See a video of the interview there.


HR, priorities, response, strategy, plan, 2010,2011, Craig Endicott, Stepstone, Community Post


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Monday 9 August 2010

HR Technology, Chicago


   I’ve recently been posting on some the events I’ve got coming up this Autumn:


One of the conferences I’m not going to be able to get to (again) is Bill Kutik’s HR Technology conference in Chicago.  However, I think I’ve finally got a speaker slot for 2011, so it’s already in my diary for next year.

If you’re able to go in 2010, you’ll get the chance to see:

  • Lexy Martin presenting results of the 13th Annual CedarCrestone HR Systems Survey
  • Debate between Naomi Lee Bloom and Gartner’s Jim Holincheck
  • Oracle revealing more of Fusion HCM
  • Josh Bersin’s review of talent management systems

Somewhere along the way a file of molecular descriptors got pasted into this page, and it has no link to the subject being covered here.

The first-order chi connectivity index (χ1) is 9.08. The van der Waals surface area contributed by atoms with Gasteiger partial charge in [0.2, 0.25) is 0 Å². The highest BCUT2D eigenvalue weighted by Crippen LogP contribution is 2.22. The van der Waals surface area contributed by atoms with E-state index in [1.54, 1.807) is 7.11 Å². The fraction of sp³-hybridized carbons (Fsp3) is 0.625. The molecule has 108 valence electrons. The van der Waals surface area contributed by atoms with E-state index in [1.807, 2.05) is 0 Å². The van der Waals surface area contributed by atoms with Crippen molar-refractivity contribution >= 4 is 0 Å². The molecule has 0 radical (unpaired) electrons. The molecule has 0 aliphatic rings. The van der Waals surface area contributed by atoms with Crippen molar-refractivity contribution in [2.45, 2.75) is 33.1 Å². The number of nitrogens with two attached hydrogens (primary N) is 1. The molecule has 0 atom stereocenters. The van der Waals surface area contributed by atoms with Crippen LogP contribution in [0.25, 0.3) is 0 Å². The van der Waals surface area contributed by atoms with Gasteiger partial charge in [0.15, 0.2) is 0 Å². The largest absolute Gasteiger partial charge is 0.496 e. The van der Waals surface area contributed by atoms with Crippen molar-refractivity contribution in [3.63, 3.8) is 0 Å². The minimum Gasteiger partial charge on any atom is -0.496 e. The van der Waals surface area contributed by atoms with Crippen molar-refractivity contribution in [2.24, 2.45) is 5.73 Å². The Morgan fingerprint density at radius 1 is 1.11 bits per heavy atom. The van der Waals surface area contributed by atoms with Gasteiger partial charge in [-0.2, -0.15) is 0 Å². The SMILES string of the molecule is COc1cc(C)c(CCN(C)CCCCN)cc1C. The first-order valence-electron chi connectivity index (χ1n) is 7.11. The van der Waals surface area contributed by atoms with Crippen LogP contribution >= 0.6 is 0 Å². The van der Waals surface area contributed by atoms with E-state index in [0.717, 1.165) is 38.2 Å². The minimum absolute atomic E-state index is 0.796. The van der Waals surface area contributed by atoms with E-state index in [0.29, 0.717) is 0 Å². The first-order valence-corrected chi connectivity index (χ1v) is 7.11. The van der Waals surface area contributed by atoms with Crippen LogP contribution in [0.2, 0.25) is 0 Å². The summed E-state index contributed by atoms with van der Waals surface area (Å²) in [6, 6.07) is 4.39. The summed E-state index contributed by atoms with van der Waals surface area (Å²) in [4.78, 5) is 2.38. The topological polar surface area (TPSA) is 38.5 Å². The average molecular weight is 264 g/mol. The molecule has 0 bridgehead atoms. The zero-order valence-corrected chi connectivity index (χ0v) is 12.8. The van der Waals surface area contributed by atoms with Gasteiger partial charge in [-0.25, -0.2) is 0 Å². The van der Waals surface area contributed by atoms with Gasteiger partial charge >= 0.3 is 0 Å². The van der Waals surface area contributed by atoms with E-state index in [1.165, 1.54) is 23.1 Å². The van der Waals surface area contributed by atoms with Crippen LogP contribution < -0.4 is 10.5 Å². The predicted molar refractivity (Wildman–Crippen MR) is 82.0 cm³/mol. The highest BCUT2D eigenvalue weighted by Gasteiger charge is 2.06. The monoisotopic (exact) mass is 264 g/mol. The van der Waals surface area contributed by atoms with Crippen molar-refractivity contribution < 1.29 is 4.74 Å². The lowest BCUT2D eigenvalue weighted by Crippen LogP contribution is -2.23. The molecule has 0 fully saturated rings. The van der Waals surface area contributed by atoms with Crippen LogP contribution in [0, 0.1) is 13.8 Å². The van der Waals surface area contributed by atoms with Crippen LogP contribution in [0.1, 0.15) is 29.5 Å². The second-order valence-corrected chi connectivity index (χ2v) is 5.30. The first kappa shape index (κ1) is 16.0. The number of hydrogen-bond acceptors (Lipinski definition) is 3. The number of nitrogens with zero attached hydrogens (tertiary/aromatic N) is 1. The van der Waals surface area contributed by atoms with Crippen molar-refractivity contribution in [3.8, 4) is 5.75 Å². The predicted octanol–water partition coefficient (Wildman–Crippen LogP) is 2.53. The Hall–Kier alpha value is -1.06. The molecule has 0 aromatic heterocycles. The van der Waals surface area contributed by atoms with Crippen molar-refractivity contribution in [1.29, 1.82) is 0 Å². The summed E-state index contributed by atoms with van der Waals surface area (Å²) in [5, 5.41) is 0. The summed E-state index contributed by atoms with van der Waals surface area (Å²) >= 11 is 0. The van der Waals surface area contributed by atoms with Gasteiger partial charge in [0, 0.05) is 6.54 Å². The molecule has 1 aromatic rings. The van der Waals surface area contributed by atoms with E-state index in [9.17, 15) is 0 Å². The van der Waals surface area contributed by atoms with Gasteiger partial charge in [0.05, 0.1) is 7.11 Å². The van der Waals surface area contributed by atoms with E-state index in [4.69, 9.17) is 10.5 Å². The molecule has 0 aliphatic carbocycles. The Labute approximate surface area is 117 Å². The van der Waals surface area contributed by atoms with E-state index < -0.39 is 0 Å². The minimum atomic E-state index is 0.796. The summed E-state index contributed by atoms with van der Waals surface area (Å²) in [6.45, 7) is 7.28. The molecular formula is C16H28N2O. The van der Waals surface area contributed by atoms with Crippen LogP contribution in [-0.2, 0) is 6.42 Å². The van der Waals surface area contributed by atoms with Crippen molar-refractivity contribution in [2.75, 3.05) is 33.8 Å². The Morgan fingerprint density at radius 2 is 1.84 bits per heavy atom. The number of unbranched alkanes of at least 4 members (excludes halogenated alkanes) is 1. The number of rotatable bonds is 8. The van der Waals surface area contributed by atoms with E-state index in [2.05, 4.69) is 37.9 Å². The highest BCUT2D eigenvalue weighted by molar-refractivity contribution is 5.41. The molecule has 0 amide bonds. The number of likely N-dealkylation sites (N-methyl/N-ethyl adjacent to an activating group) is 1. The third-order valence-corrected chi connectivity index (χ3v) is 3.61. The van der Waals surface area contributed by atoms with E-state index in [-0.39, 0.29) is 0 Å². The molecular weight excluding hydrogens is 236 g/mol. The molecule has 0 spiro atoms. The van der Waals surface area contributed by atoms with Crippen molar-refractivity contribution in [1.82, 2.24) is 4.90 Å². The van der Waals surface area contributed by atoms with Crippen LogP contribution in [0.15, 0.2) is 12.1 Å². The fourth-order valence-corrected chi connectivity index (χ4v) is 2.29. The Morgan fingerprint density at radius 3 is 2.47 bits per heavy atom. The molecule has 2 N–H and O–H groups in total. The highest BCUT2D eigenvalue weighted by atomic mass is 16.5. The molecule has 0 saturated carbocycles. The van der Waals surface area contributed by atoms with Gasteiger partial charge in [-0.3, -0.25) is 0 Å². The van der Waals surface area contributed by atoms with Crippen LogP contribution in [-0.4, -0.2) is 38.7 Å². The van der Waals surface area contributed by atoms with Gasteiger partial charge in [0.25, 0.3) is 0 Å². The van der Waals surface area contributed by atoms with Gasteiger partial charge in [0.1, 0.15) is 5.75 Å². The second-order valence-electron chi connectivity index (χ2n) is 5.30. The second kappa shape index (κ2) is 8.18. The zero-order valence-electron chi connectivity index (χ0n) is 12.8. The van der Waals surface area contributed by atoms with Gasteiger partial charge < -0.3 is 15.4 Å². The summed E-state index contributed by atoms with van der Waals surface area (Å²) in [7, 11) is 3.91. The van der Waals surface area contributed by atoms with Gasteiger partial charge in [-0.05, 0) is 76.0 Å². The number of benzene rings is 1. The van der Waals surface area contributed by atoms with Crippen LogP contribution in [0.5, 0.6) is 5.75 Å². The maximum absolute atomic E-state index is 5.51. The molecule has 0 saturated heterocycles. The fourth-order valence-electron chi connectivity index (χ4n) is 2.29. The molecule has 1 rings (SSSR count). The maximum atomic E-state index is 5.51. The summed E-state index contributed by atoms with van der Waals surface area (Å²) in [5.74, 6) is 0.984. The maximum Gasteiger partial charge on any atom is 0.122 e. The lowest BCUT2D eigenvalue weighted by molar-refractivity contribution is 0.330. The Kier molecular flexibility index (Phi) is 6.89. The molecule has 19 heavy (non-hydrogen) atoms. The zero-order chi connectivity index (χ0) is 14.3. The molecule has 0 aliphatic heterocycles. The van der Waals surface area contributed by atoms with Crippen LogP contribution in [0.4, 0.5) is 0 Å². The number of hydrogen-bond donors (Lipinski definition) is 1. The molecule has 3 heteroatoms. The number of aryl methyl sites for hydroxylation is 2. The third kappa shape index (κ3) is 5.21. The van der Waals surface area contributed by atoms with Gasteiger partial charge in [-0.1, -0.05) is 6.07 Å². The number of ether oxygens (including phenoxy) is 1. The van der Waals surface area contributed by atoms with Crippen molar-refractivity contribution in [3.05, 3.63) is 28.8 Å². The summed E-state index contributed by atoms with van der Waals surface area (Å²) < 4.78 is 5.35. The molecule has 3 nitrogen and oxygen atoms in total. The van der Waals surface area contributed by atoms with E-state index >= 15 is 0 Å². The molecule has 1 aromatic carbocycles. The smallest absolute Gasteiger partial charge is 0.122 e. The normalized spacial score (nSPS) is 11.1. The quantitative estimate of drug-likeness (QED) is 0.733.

• Kris Dunn’s blogger insight Panel and Laurie Ruettimann’s Twitterversity
  • Sessions on social collaboration, learning and recruitment
  • The legendary shootout
  • “Awesome” new technologies for HR.


For more information, download the pdf of the full conference brochure.

To get $500 off the onsite price of $1,695 and to attend at just $1,195, just use the promotion code STRATEGIC.  And let me know how you you get on!



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Tuesday 3 August 2010

Social Recruiting conference


   I’ll also be chairing a panel at Social Recruiter and RCEuro’s Social Recruiting Conference in November.

“Social Recruiting Conference 2010 (SRCONF) will gather leading employers and recruitment industry professionals, to passionately discuss and practically demonstrate the power of Social Recruiting.

The conference will be unlike any other Social Media Recruiting conferences you have attended. Our aim is to take the talk from theory to practice; and shift conversations from hype and hope to reality and results. #SRCONF will focus on Social Recruiting case studies, with measurable ROIs.

Social Recruiting Conference will feature an extensive list of case studies from diverse industries and invaluable experiences from some of the world’s global organizations.